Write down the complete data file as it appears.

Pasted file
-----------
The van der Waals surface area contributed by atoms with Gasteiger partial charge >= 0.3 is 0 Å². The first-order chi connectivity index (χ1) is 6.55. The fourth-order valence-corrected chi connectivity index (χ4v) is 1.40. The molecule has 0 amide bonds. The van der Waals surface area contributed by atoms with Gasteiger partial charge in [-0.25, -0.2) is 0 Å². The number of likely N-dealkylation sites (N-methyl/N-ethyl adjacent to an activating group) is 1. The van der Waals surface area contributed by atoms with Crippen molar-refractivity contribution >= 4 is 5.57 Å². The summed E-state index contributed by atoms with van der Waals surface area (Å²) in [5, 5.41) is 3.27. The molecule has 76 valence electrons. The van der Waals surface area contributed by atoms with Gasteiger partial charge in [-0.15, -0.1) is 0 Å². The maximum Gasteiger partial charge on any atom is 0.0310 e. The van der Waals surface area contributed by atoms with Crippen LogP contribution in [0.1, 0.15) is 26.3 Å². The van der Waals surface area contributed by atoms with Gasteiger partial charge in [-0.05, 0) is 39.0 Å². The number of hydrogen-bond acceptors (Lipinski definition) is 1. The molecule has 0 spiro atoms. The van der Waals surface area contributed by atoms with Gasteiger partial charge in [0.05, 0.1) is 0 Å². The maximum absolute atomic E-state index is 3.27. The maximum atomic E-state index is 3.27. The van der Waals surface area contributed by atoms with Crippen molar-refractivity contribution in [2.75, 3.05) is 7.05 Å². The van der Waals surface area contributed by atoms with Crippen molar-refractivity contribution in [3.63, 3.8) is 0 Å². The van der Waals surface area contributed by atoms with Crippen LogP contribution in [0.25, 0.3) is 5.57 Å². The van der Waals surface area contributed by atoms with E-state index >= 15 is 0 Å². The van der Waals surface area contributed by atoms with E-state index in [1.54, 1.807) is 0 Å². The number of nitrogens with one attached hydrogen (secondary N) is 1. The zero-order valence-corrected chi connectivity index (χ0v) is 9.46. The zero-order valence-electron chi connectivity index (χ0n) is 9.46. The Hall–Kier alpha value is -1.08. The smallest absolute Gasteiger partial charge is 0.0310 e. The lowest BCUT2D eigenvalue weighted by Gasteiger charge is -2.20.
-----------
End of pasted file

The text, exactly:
The van der Waals surface area contributed by atoms with Gasteiger partial charge >= 0.3 is 0 Å². The first-order chi connectivity index (χ1) is 6.55. The fourth-order valence-corrected chi connectivity index (χ4v) is 1.40. The molecule has 0 amide bonds. The van der Waals surface area contributed by atoms with Gasteiger partial charge in [-0.25, -0.2) is 0 Å². The number of likely N-dealkylation sites (N-methyl/N-ethyl adjacent to an activating group) is 1. The van der Waals surface area contributed by atoms with Crippen molar-refractivity contribution >= 4 is 5.57 Å². The summed E-state index contributed by atoms with van der Waals surface area (Å²) in [5, 5.41) is 3.27. The molecule has 76 valence electrons. The van der Waals surface area contributed by atoms with Gasteiger partial charge in [-0.15, -0.1) is 0 Å². The maximum Gasteiger partial charge on any atom is 0.0310 e. The van der Waals surface area contributed by atoms with Crippen LogP contribution in [0.1, 0.15) is 26.3 Å². The van der Waals surface area contributed by atoms with Gasteiger partial charge in [-0.05, 0) is 39.0 Å². The number of hydrogen-bond acceptors (Lipinski definition) is 1. The molecule has 0 spiro atoms. The van der Waals surface area contributed by atoms with Gasteiger partial charge in [0.05, 0.1) is 0 Å². The maximum absolute atomic E-state index is 3.27. The maximum atomic E-state index is 3.27. The van der Waals surface area contributed by atoms with Crippen molar-refractivity contribution in [2.75, 3.05) is 7.05 Å². The van der Waals surface area contributed by atoms with Crippen molar-refractivity contribution in [3.63, 3.8) is 0 Å². The van der Waals surface area contributed by atoms with Crippen LogP contribution in [0.25, 0.3) is 5.57 Å². The van der Waals surface area contributed by atoms with E-state index >= 15 is 0 Å². The van der Waals surface area contributed by atoms with E-state index in [1.54, 1.807) is 0 Å². The number of nitrogens with one attached hydrogen (secondary N) is 1. The zero-order valence-corrected chi connectivity index (χ0v) is 9.46. The zero-order valence-electron chi connectivity index (χ0n) is 9.46. The Hall–Kier alpha value is -1.08. The smallest absolute Gasteiger partial charge is 0.0310 e. The lowest BCUT2D eigenvalue weighted by Gasteiger charge is -2.20.